I typically avoid Kindle First books, but this one had an interesting hook.
Banking heiress Trish and her husband, James, seem to have it all, from a lavish lifestyle to a historic mansion in the nation’s capital. The only thing that’s missing to make their family complete is a baby, so when Trish holds Anne Elise in her arms for the first time, it’s no surprise that she falls deeply in love. There’s just one problem: Trish isn’t the mother.
The baby belongs to Laurel, James’s young mistress. And more than that, James and Laurel want to start a new life together—despite an ironclad prenup standing in their way. When Trish becomes dangerously obsessed with making Laurel’s baby her own, the lovers’ plan to break James’s marriage quickly goes awry. How far is each of them willing to go for happiness?
Sounds twisted, right? It most definitely is.
I originally didn’t download the book, sticking by my theory that Kindle First books are a waste of time. I kept thinking about it, though, and wondering why a woman would 1) want to stay with a man who had an affair and fathered a child with his long term mistress and 2) would want to raise the child. I gave in and decided to give it a read.
From the start, it’s clear that we’re not dealing with typical characters. This is one screwed up bunch. Trish is a very rich, shallow woman who is obviously missing a few too many brain cells. Her husband, James, takes her to the hospital to meet his newborn daughter, but as far as he knows, Trish isn’t aware that he has a mistress yet alone a baby. Until they arrive at the hospital, Trish doesn’t even know where they’re going, yet as soon as she sees the baby she’s instantly in love. There is no screaming at her two-timing hubby, no argument, no nothing…except her desperation to keep her husband. This might be easier to buy if Trish had a strong history of abandonment, but the history she does have is brushed over and minimal.
James/Jimmy/Jim works in finance and seems to like spending money more than anything. He’s basically an in-over-his-head-with-debt thug who hides behind his wife’s money. Supposedly he’s charismatic, but I have difficulty seeing charisma in anyone who gives his wife such big news by way of show and tell. “Meet my kid. Oh yeah, and that’s my mistress. Could you divorce me so that I get half of your money?” Seriously? And, right in front of his wife he calls his mistress honey, darling, etc. Why didn’t someone give him a kick to the groin right then and there? But no one does. Instead he becomes the object of two women’s desperate attempts to win him over for keeps.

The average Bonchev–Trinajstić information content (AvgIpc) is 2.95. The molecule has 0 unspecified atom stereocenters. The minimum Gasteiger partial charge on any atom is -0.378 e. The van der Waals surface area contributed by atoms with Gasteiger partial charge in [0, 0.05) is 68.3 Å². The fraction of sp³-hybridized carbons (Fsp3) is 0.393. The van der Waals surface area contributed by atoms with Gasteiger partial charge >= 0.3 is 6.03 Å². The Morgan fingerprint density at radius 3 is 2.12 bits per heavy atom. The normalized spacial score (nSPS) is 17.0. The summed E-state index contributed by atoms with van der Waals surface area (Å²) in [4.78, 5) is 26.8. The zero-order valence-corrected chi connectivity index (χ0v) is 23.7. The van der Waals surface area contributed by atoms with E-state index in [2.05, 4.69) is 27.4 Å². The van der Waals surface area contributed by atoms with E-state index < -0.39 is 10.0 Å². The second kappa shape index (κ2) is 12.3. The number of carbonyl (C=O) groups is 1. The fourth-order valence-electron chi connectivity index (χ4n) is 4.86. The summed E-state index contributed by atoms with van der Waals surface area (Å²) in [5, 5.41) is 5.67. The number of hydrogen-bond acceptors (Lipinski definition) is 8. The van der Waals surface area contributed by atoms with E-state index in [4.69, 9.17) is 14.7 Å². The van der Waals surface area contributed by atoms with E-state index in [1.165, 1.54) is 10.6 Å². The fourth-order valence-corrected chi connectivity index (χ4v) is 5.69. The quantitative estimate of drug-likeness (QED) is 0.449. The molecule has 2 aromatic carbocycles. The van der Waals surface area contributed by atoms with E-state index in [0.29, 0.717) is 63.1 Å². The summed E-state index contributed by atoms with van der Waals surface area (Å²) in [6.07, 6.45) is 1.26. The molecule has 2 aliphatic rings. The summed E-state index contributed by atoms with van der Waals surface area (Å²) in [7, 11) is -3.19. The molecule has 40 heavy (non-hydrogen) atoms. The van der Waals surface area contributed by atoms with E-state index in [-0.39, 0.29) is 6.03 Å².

I do have to say that for James’ character, I did find it clever that the author referred to him as Jim in his own POV chapters (just plain old Jim, nothing special about him), James in Trish’s POV (making him sound better, more sophisticated than he is) and Jimmy (a directionless man-child) in Laurel’s POV. Each version of his name suited what each character thought/wanted him to be. I don’t know if this was intentional, but it worked very well.
Finally there is Laurel, who is about as dumb as they come. On the night of their daughter’s birth, Jimmy goes home to his wife even though he promised to stay with Laurel, yet she’s still convinced that he will divorce Trish and marry her. She’s been with him long enough to carry a baby, but has no idea where he lives. She believes this poor excuse for a man is going to fix her screwed up life, which includes paying off her huge student loan debt with money she doesn’t realize he doesn’t have. It just goes on and on.
I found myself irritated by Laurel calling the baby Zerena and James & Trish calling her Anne Elise. At first, it effectively showed that Laurel and Jimmy are nowhere near on the same page, but after that it got old. It was especially annoying near the end when all of a sudden Laurel starts referring to the baby as Anne Elise without acknowledgement of the switch. Enough was stated earlier in the book that I can surmise the reason for it, but I really felt like I wanted some explanation from Laurel at the time she shifted gears. I actually thought it was a mistake until the reference continued.
Messed up characters can be a good thing in a book. Often they’re interesting and fun. Even unlikeable characters work, as long as the reader can feel empathy. I felt that these characters were just plain unlikeable and was only able to feel something for the poor little baby.
I’m not going to get into the plot. With these three holding the reins, you can imagine it’s a train wreck. Again, not necessarily a bad thing…if it makes sense. There were just too many things that didn’t make sense to me and so many details that were inaccurate to the point where I caught myself saying “really?!” out loud. For example, a newborn baby does not giggle. Period. Expanding on it by saying how the baby giggles at the funny faces made at her only make it more ridiculous. Overall, I felt that the book lacked the tiny bits of realism it needed to ground the reader and make us believe that it could be real.
Despite some comments I’ve read, I do think the writing itself was good. There were times when it felt old fashioned to me, but that is a personal preference only.
I did finish the book and it did have entertainment value for me. I can’t in good conscious recommend it, but I did find enough enjoyment to make it worth the read.